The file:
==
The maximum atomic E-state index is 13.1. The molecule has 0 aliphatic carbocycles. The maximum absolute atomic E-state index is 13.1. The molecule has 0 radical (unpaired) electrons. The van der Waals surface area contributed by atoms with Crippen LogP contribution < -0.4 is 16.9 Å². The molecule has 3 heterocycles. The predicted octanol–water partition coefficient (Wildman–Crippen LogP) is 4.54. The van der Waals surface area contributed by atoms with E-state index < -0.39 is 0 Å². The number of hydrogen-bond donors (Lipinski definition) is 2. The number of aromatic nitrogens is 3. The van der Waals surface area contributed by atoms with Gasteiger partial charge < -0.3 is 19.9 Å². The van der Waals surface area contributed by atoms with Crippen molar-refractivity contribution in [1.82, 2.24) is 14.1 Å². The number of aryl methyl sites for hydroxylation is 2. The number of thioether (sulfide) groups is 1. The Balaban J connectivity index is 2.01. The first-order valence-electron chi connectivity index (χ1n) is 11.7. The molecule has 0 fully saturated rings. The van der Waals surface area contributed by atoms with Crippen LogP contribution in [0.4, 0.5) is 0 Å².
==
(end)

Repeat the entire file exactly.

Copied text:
The maximum atomic E-state index is 13.1. The molecule has 0 aliphatic carbocycles. The maximum absolute atomic E-state index is 13.1. The molecule has 0 radical (unpaired) electrons. The van der Waals surface area contributed by atoms with Crippen LogP contribution < -0.4 is 16.9 Å². The molecule has 3 heterocycles. The predicted octanol–water partition coefficient (Wildman–Crippen LogP) is 4.54. The van der Waals surface area contributed by atoms with E-state index < -0.39 is 0 Å². The number of hydrogen-bond donors (Lipinski definition) is 2. The number of aromatic nitrogens is 3. The van der Waals surface area contributed by atoms with Gasteiger partial charge < -0.3 is 19.9 Å². The van der Waals surface area contributed by atoms with Crippen molar-refractivity contribution in [1.82, 2.24) is 14.1 Å². The number of aryl methyl sites for hydroxylation is 2. The number of thioether (sulfide) groups is 1. The Balaban J connectivity index is 2.01. The first-order valence-electron chi connectivity index (χ1n) is 11.7. The molecule has 0 fully saturated rings. The van der Waals surface area contributed by atoms with Crippen LogP contribution in [0.4, 0.5) is 0 Å².